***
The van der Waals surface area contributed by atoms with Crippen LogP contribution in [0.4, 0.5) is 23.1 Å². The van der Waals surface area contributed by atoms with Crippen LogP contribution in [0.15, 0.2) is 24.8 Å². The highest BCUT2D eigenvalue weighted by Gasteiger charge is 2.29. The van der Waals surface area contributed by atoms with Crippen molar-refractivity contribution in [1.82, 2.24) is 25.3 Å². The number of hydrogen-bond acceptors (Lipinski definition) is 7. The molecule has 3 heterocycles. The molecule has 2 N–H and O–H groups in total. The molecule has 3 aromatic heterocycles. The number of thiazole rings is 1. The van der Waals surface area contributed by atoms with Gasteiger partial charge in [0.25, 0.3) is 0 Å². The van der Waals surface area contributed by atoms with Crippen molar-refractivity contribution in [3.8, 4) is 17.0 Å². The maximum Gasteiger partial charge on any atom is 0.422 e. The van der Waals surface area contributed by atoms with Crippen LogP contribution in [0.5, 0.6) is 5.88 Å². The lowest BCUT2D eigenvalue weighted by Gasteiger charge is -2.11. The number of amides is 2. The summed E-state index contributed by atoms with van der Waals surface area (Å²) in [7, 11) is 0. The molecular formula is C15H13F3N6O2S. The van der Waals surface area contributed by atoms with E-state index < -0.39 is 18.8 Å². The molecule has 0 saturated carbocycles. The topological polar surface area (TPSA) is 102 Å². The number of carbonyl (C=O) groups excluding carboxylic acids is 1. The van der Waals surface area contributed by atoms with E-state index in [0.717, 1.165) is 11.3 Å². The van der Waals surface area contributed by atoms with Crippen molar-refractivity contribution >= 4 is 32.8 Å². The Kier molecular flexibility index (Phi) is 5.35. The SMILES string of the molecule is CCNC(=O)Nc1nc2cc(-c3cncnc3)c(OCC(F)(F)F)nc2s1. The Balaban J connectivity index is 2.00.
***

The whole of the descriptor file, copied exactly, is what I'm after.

The van der Waals surface area contributed by atoms with Crippen LogP contribution in [0.4, 0.5) is 23.1 Å². The van der Waals surface area contributed by atoms with Crippen LogP contribution in [0.15, 0.2) is 24.8 Å². The highest BCUT2D eigenvalue weighted by Gasteiger charge is 2.29. The van der Waals surface area contributed by atoms with Crippen molar-refractivity contribution in [1.82, 2.24) is 25.3 Å². The number of hydrogen-bond acceptors (Lipinski definition) is 7. The molecule has 3 heterocycles. The molecule has 2 N–H and O–H groups in total. The molecule has 3 aromatic heterocycles. The number of thiazole rings is 1. The van der Waals surface area contributed by atoms with Gasteiger partial charge in [0.25, 0.3) is 0 Å². The van der Waals surface area contributed by atoms with Crippen molar-refractivity contribution in [3.8, 4) is 17.0 Å². The maximum Gasteiger partial charge on any atom is 0.422 e. The van der Waals surface area contributed by atoms with Crippen LogP contribution in [0.5, 0.6) is 5.88 Å². The lowest BCUT2D eigenvalue weighted by Gasteiger charge is -2.11. The number of amides is 2. The summed E-state index contributed by atoms with van der Waals surface area (Å²) in [7, 11) is 0. The molecular formula is C15H13F3N6O2S. The van der Waals surface area contributed by atoms with E-state index < -0.39 is 18.8 Å². The molecule has 0 saturated carbocycles. The topological polar surface area (TPSA) is 102 Å². The number of carbonyl (C=O) groups excluding carboxylic acids is 1. The van der Waals surface area contributed by atoms with E-state index in [0.717, 1.165) is 11.3 Å². The van der Waals surface area contributed by atoms with Crippen molar-refractivity contribution >= 4 is 32.8 Å². The Kier molecular flexibility index (Phi) is 5.35. The SMILES string of the molecule is CCNC(=O)Nc1nc2cc(-c3cncnc3)c(OCC(F)(F)F)nc2s1. The Balaban J connectivity index is 2.00.